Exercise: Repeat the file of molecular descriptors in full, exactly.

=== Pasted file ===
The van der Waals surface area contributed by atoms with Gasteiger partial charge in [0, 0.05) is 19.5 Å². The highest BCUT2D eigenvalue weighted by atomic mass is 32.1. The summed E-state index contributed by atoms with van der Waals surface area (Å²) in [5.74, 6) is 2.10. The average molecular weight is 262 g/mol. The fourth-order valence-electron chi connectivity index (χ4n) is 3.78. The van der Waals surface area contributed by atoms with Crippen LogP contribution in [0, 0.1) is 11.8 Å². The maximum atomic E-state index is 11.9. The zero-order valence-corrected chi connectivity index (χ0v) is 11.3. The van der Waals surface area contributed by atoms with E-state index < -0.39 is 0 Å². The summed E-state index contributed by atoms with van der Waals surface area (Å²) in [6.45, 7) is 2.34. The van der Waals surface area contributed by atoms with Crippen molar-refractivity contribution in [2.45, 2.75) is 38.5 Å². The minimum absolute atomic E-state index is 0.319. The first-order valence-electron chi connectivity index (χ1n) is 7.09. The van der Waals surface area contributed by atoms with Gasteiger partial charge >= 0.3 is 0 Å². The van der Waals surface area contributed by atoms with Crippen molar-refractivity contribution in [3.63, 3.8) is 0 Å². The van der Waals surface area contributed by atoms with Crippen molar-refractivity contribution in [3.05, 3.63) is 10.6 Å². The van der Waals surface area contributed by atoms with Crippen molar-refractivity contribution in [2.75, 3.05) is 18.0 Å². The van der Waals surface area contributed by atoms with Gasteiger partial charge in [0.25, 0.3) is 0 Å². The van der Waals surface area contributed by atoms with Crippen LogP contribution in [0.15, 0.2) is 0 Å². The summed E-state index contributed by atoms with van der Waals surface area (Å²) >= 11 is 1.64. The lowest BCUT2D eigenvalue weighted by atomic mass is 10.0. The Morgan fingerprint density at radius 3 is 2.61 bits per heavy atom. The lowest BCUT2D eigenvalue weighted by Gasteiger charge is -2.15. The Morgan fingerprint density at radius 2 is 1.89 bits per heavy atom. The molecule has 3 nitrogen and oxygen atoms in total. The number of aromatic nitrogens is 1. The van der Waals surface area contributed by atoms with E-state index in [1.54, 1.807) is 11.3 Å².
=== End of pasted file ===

The van der Waals surface area contributed by atoms with Gasteiger partial charge in [0, 0.05) is 19.5 Å². The highest BCUT2D eigenvalue weighted by atomic mass is 32.1. The summed E-state index contributed by atoms with van der Waals surface area (Å²) in [5.74, 6) is 2.10. The average molecular weight is 262 g/mol. The fourth-order valence-electron chi connectivity index (χ4n) is 3.78. The van der Waals surface area contributed by atoms with Crippen LogP contribution in [0, 0.1) is 11.8 Å². The maximum atomic E-state index is 11.9. The zero-order valence-corrected chi connectivity index (χ0v) is 11.3. The van der Waals surface area contributed by atoms with E-state index < -0.39 is 0 Å². The summed E-state index contributed by atoms with van der Waals surface area (Å²) in [6.45, 7) is 2.34. The van der Waals surface area contributed by atoms with Crippen molar-refractivity contribution in [2.45, 2.75) is 38.5 Å². The minimum absolute atomic E-state index is 0.319. The first-order valence-electron chi connectivity index (χ1n) is 7.09. The van der Waals surface area contributed by atoms with Gasteiger partial charge >= 0.3 is 0 Å². The van der Waals surface area contributed by atoms with Crippen molar-refractivity contribution in [3.63, 3.8) is 0 Å². The van der Waals surface area contributed by atoms with Crippen molar-refractivity contribution in [3.05, 3.63) is 10.6 Å². The van der Waals surface area contributed by atoms with Crippen molar-refractivity contribution in [2.75, 3.05) is 18.0 Å². The van der Waals surface area contributed by atoms with Gasteiger partial charge in [0.25, 0.3) is 0 Å². The van der Waals surface area contributed by atoms with Crippen LogP contribution in [0.15, 0.2) is 0 Å². The summed E-state index contributed by atoms with van der Waals surface area (Å²) >= 11 is 1.64. The lowest BCUT2D eigenvalue weighted by atomic mass is 10.0. The Morgan fingerprint density at radius 3 is 2.61 bits per heavy atom. The lowest BCUT2D eigenvalue weighted by Gasteiger charge is -2.15. The Morgan fingerprint density at radius 2 is 1.89 bits per heavy atom. The molecule has 3 nitrogen and oxygen atoms in total. The number of aromatic nitrogens is 1. The van der Waals surface area contributed by atoms with E-state index in [1.54, 1.807) is 11.3 Å².